India needs to "conceive" several reforms in the banking sector, Finance Minister Arun Jaitley has said.
The minister added that there was a need to afford greater autonomy to banks and that non-performing loans in some cases were "unacceptable".
"There is a need to get the best talent into the system. There is a need for far greater autonomy being given to them (state-run banks)," Jaitley was quoted by Reuters as telling reporters on 3 January on the sidelines of a two-day banking conclave in the city of Pune, located some 150 kms from Mumbai.
"There are unacceptable levels of NPAs (non-performing assets) in some cases and the banks have to be given a sufficient amount of leeway ... to deal with commercial issues with a commercial mindset," Jaitley added.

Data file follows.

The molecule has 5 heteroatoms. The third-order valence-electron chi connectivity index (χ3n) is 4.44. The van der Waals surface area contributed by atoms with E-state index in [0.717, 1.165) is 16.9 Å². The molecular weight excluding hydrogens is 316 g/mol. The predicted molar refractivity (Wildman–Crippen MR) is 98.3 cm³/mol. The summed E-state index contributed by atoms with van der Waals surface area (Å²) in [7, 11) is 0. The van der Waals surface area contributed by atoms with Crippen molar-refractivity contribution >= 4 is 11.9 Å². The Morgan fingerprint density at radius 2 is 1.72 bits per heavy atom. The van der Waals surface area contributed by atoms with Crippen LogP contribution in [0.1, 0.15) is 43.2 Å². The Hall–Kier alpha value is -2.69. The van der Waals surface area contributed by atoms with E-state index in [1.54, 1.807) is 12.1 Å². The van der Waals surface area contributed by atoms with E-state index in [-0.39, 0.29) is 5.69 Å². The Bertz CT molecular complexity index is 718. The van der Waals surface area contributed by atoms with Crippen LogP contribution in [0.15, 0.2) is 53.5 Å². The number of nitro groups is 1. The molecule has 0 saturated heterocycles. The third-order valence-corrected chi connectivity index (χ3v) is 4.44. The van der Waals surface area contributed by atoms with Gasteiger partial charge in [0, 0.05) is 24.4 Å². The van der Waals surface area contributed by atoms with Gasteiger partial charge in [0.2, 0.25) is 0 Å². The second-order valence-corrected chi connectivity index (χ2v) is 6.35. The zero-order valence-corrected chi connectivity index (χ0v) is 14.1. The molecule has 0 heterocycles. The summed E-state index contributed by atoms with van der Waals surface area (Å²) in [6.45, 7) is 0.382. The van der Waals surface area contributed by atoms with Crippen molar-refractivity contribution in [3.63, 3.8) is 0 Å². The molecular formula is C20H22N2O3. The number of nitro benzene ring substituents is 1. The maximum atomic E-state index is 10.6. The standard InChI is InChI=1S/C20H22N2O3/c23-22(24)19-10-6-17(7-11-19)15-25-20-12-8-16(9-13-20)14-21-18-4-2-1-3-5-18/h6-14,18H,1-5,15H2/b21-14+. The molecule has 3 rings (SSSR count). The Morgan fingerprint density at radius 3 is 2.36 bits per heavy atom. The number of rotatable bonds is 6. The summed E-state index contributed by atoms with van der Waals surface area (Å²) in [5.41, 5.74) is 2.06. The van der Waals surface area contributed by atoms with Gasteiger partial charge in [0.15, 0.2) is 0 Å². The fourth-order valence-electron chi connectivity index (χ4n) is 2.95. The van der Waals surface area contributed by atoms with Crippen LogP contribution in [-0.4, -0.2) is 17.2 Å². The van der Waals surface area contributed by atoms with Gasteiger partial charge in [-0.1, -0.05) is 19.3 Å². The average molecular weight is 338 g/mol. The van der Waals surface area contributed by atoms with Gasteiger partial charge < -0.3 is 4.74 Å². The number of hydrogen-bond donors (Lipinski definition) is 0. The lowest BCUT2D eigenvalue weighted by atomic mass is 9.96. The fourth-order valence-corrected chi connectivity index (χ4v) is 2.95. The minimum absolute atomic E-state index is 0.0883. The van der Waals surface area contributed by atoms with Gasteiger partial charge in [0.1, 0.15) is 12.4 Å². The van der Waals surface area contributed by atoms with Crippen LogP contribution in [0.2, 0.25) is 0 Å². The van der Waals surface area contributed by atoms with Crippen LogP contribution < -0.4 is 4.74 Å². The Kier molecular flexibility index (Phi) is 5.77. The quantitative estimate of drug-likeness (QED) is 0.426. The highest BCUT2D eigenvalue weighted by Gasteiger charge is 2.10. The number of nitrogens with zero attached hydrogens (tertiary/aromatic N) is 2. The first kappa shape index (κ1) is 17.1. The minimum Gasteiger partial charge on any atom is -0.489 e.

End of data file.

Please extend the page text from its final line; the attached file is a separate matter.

India's top bankers have gathered in Pune in a one-off huddle to deliberate on delayed reforms needed to improve the health of ailing state-run banks in Asia's third-largest economy.
India's over two dozen inefficient public sector banks have been hit by a mountain of bad loans and corporate governance issues. They also lag their private sector rivals in profitability.
Sectors such as metals and mining, infrastructure and textiles have been the chief stress areas for Indian banks.
A September 2014 Supreme Court ruling that scrapped most coal mining permits awarded over two decades is also expected to weigh on loans. The verdict cancelled 214 of 218 coal mine permits, allocated by successive governments since 1993, after terming the allocations illegal.
State lenders recorded the highest level of stressed loans at 12.9% of their total advances in September 2014. By comparison, the same ratio for private sector banks was at 4.4%, according to the latest central bank data.
The Indian government is a majority owner in 27 public sector banks and those lenders account for over 70% of the total outstanding loans in the sector.